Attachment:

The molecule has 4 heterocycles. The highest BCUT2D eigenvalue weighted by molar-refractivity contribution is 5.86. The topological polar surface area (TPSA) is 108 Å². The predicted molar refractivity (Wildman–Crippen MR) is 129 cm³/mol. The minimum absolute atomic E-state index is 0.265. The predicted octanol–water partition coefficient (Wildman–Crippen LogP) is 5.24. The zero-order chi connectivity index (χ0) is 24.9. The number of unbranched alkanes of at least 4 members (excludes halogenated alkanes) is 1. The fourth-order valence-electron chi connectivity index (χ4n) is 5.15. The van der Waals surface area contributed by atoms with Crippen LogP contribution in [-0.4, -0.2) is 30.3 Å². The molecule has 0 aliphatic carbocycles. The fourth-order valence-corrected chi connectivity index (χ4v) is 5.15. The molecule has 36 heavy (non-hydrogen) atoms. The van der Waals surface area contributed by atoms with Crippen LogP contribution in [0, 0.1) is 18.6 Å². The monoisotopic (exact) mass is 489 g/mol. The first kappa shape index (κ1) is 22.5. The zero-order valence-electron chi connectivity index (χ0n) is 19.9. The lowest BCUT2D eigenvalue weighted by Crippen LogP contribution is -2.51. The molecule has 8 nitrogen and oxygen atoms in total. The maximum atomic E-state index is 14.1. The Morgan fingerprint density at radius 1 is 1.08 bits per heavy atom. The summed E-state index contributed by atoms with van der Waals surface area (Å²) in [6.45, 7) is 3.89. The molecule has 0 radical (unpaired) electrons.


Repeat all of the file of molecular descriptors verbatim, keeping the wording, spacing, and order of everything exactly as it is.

The molecule has 4 heterocycles. The highest BCUT2D eigenvalue weighted by molar-refractivity contribution is 5.86. The topological polar surface area (TPSA) is 108 Å². The predicted molar refractivity (Wildman–Crippen MR) is 129 cm³/mol. The minimum absolute atomic E-state index is 0.265. The predicted octanol–water partition coefficient (Wildman–Crippen LogP) is 5.24. The zero-order chi connectivity index (χ0) is 24.9. The number of unbranched alkanes of at least 4 members (excludes halogenated alkanes) is 1. The fourth-order valence-electron chi connectivity index (χ4n) is 5.15. The van der Waals surface area contributed by atoms with Crippen LogP contribution in [-0.4, -0.2) is 30.3 Å². The molecule has 0 aliphatic carbocycles. The fourth-order valence-corrected chi connectivity index (χ4v) is 5.15. The molecule has 36 heavy (non-hydrogen) atoms. The van der Waals surface area contributed by atoms with Crippen LogP contribution in [0, 0.1) is 18.6 Å². The monoisotopic (exact) mass is 489 g/mol. The first kappa shape index (κ1) is 22.5. The zero-order valence-electron chi connectivity index (χ0n) is 19.9. The lowest BCUT2D eigenvalue weighted by Crippen LogP contribution is -2.51. The molecule has 8 nitrogen and oxygen atoms in total. The maximum atomic E-state index is 14.1. The Morgan fingerprint density at radius 1 is 1.08 bits per heavy atom. The summed E-state index contributed by atoms with van der Waals surface area (Å²) in [6.45, 7) is 3.89. The molecule has 0 radical (unpaired) electrons.